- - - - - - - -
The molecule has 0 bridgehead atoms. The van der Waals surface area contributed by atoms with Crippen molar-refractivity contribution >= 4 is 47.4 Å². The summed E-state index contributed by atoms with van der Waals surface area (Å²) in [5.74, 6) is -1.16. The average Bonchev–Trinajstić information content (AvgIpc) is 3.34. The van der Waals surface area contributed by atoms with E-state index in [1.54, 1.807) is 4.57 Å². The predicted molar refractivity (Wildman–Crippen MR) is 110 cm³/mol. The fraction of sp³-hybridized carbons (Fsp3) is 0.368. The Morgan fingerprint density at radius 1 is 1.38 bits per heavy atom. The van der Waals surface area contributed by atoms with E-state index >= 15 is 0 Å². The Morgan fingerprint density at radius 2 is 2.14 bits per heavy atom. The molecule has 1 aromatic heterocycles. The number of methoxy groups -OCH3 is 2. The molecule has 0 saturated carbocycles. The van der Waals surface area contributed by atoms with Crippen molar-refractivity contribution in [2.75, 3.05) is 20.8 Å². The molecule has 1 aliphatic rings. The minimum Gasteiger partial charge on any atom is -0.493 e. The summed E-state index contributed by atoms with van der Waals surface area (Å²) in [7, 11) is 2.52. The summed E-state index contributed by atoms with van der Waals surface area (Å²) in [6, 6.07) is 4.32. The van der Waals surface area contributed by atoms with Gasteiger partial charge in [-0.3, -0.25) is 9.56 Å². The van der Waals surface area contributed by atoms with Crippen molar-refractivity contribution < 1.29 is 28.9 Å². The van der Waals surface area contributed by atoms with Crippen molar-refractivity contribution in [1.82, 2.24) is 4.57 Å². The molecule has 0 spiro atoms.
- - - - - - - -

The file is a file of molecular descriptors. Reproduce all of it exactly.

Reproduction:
The molecule has 0 bridgehead atoms. The van der Waals surface area contributed by atoms with Crippen molar-refractivity contribution >= 4 is 47.4 Å². The summed E-state index contributed by atoms with van der Waals surface area (Å²) in [5.74, 6) is -1.16. The average Bonchev–Trinajstić information content (AvgIpc) is 3.34. The van der Waals surface area contributed by atoms with E-state index in [1.54, 1.807) is 4.57 Å². The predicted molar refractivity (Wildman–Crippen MR) is 110 cm³/mol. The fraction of sp³-hybridized carbons (Fsp3) is 0.368. The Morgan fingerprint density at radius 1 is 1.38 bits per heavy atom. The van der Waals surface area contributed by atoms with E-state index >= 15 is 0 Å². The Morgan fingerprint density at radius 2 is 2.14 bits per heavy atom. The molecule has 1 aromatic heterocycles. The number of methoxy groups -OCH3 is 2. The molecule has 0 saturated carbocycles. The van der Waals surface area contributed by atoms with Crippen molar-refractivity contribution in [2.75, 3.05) is 20.8 Å². The molecule has 1 aliphatic rings. The minimum Gasteiger partial charge on any atom is -0.493 e. The summed E-state index contributed by atoms with van der Waals surface area (Å²) in [7, 11) is 2.52. The summed E-state index contributed by atoms with van der Waals surface area (Å²) in [6, 6.07) is 4.32. The van der Waals surface area contributed by atoms with Gasteiger partial charge in [-0.3, -0.25) is 9.56 Å². The van der Waals surface area contributed by atoms with Crippen molar-refractivity contribution < 1.29 is 28.9 Å². The van der Waals surface area contributed by atoms with Crippen molar-refractivity contribution in [1.82, 2.24) is 4.57 Å². The molecule has 0 spiro atoms.